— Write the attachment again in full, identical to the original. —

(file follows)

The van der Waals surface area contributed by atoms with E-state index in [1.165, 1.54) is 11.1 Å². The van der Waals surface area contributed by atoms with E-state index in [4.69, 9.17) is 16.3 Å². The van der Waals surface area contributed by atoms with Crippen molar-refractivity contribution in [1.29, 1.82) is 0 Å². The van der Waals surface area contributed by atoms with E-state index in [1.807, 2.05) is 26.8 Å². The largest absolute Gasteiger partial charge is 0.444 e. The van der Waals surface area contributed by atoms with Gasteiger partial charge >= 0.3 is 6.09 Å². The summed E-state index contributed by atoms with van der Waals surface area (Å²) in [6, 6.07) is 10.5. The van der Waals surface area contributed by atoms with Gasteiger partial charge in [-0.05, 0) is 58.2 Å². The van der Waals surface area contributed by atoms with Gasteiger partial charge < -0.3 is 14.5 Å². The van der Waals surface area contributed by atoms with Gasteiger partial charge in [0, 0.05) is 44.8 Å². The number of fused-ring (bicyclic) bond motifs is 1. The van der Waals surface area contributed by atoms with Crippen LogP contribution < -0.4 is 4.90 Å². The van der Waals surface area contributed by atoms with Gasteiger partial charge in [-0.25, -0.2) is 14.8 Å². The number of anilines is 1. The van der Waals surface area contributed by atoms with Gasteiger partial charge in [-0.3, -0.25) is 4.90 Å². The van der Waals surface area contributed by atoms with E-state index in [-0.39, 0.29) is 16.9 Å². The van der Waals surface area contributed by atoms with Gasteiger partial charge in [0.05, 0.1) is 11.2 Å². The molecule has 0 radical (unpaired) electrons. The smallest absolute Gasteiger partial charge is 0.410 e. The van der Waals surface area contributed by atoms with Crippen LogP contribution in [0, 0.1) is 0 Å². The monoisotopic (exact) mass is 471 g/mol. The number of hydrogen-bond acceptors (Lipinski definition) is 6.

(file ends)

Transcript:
The van der Waals surface area contributed by atoms with E-state index in [1.165, 1.54) is 11.1 Å². The van der Waals surface area contributed by atoms with E-state index in [4.69, 9.17) is 16.3 Å². The van der Waals surface area contributed by atoms with Crippen molar-refractivity contribution in [1.29, 1.82) is 0 Å². The van der Waals surface area contributed by atoms with E-state index in [1.807, 2.05) is 26.8 Å². The largest absolute Gasteiger partial charge is 0.444 e. The van der Waals surface area contributed by atoms with Gasteiger partial charge >= 0.3 is 6.09 Å². The summed E-state index contributed by atoms with van der Waals surface area (Å²) in [6, 6.07) is 10.5. The van der Waals surface area contributed by atoms with Gasteiger partial charge in [-0.05, 0) is 58.2 Å². The van der Waals surface area contributed by atoms with Gasteiger partial charge < -0.3 is 14.5 Å². The van der Waals surface area contributed by atoms with Gasteiger partial charge in [0, 0.05) is 44.8 Å². The number of fused-ring (bicyclic) bond motifs is 1. The van der Waals surface area contributed by atoms with Crippen LogP contribution < -0.4 is 4.90 Å². The van der Waals surface area contributed by atoms with Gasteiger partial charge in [-0.25, -0.2) is 14.8 Å². The number of anilines is 1. The van der Waals surface area contributed by atoms with Gasteiger partial charge in [-0.3, -0.25) is 4.90 Å². The van der Waals surface area contributed by atoms with E-state index in [-0.39, 0.29) is 16.9 Å². The van der Waals surface area contributed by atoms with Gasteiger partial charge in [0.05, 0.1) is 11.2 Å². The molecule has 0 radical (unpaired) electrons. The smallest absolute Gasteiger partial charge is 0.410 e. The van der Waals surface area contributed by atoms with Crippen LogP contribution in [0, 0.1) is 0 Å². The monoisotopic (exact) mass is 471 g/mol. The number of hydrogen-bond acceptors (Lipinski definition) is 6.